One does not travel, any more than one falls in love, to collect material. It is simply part of one's life...
Oh, my darling, why is it that love makes me hate the world? It's supposed to have quite the opposite effect. I feel as though all mankind, and God, too, were in a conspiracy against us.
If she looked further than the wedding, it was to see marriage as the beginning of individual existence, this skirmish from which one one's spurs, from which one set out on the true quests of life.
As there was no form of government common to the peoples thus segregated, nor tie of language, history, habit or belief, they were called a Republic.
He was fortified by a memory which kept only the good things and rejected the ill. Despite his sorrows, he had had a fair share of joys and these were ever fresh and accessible.
He was not at all what is called ‘a character’. He was an innocent, affable old man who had somehow preserved his good humor – much more than that, a mysterious and tranquil joy – throughout a life which to all outward observation had been overloaded with misfortune. He had like many another been born in full sunlight and lived to see night fall.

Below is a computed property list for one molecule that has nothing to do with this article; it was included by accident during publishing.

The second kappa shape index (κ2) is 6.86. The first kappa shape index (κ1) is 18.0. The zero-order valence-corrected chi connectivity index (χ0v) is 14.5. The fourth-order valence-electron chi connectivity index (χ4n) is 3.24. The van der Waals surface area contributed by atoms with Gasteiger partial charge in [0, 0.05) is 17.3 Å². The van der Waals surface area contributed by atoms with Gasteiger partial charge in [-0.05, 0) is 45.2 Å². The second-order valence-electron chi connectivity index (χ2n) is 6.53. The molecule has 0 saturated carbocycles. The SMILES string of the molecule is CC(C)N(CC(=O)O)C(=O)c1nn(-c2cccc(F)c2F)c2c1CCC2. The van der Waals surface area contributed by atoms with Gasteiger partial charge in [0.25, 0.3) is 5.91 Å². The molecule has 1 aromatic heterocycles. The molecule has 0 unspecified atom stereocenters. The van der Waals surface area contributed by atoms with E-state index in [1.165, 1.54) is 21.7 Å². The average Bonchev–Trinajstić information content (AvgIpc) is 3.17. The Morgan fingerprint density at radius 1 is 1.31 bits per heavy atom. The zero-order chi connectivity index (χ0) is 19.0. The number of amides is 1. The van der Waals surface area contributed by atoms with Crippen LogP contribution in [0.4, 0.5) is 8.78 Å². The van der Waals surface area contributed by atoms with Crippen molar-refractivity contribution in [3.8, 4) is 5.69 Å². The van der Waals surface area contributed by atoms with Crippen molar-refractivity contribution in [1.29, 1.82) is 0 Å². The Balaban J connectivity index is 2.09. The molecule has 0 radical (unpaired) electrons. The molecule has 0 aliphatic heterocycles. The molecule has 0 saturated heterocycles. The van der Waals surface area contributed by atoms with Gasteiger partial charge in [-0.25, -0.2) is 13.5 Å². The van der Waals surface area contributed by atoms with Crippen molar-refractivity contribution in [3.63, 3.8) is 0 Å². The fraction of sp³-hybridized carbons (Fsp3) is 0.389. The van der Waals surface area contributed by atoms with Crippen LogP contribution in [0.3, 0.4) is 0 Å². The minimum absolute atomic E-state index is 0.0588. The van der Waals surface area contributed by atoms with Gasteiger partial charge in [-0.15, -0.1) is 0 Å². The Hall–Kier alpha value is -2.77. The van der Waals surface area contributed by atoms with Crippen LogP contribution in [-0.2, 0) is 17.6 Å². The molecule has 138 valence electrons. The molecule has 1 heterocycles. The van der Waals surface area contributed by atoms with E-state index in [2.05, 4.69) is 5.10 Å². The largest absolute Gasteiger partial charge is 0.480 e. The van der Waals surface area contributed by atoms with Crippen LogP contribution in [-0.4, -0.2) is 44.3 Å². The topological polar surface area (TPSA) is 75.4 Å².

Civilization – and by this I do not mean talking cinemas and tinned food, nor even surgery and hygienic houses, but the whole moral and artistic organization of Europe – has not in itself the power of survival. It came into being through Christianity, and without it has no significance or power to command allegiance…That is the first discovery, that Christianity is essential to civilization and that it is in greater need of combative strength than it has been for centuries.
If it could only be like this always – always summer, always alone, the fruit always ripe and Aloysius in a good temper...
The langour of Youth - how unique and quintessential it is! How quickly, how irrecoverably, lost! The zest, the generous affections, the illusions, the despair, all the traditional attributes of Youth - all save this come and go with us through life...These things are a part of life itself; but languor - the relaxation of yet unwearied sinews, the mind sequestered and self-regarding, the sun standing still in the heavens and the earth throbbing to our own pulse - that belongs to Youth alone and dies with it.